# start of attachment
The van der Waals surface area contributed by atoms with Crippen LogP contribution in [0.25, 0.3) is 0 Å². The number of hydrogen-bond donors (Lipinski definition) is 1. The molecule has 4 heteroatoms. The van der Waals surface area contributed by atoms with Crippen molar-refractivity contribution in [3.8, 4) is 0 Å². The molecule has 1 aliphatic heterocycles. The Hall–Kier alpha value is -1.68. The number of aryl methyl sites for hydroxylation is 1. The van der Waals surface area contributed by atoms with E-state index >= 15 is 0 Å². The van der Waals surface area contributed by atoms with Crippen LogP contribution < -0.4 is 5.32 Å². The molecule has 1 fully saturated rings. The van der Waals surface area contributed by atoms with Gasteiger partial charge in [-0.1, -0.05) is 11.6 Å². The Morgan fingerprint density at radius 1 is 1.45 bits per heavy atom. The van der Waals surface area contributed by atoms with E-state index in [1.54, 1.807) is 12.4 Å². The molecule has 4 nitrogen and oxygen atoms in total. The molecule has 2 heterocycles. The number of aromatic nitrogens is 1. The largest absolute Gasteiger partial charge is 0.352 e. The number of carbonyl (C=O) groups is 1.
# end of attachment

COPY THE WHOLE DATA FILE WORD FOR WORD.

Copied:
The van der Waals surface area contributed by atoms with Crippen LogP contribution in [0.25, 0.3) is 0 Å². The number of hydrogen-bond donors (Lipinski definition) is 1. The molecule has 4 heteroatoms. The van der Waals surface area contributed by atoms with Crippen molar-refractivity contribution in [3.8, 4) is 0 Å². The molecule has 1 aliphatic heterocycles. The Hall–Kier alpha value is -1.68. The number of aryl methyl sites for hydroxylation is 1. The van der Waals surface area contributed by atoms with E-state index >= 15 is 0 Å². The van der Waals surface area contributed by atoms with Crippen LogP contribution < -0.4 is 5.32 Å². The molecule has 1 fully saturated rings. The van der Waals surface area contributed by atoms with Gasteiger partial charge in [-0.1, -0.05) is 11.6 Å². The Morgan fingerprint density at radius 1 is 1.45 bits per heavy atom. The van der Waals surface area contributed by atoms with E-state index in [1.54, 1.807) is 12.4 Å². The molecule has 4 nitrogen and oxygen atoms in total. The molecule has 2 heterocycles. The number of aromatic nitrogens is 1. The largest absolute Gasteiger partial charge is 0.352 e. The number of carbonyl (C=O) groups is 1.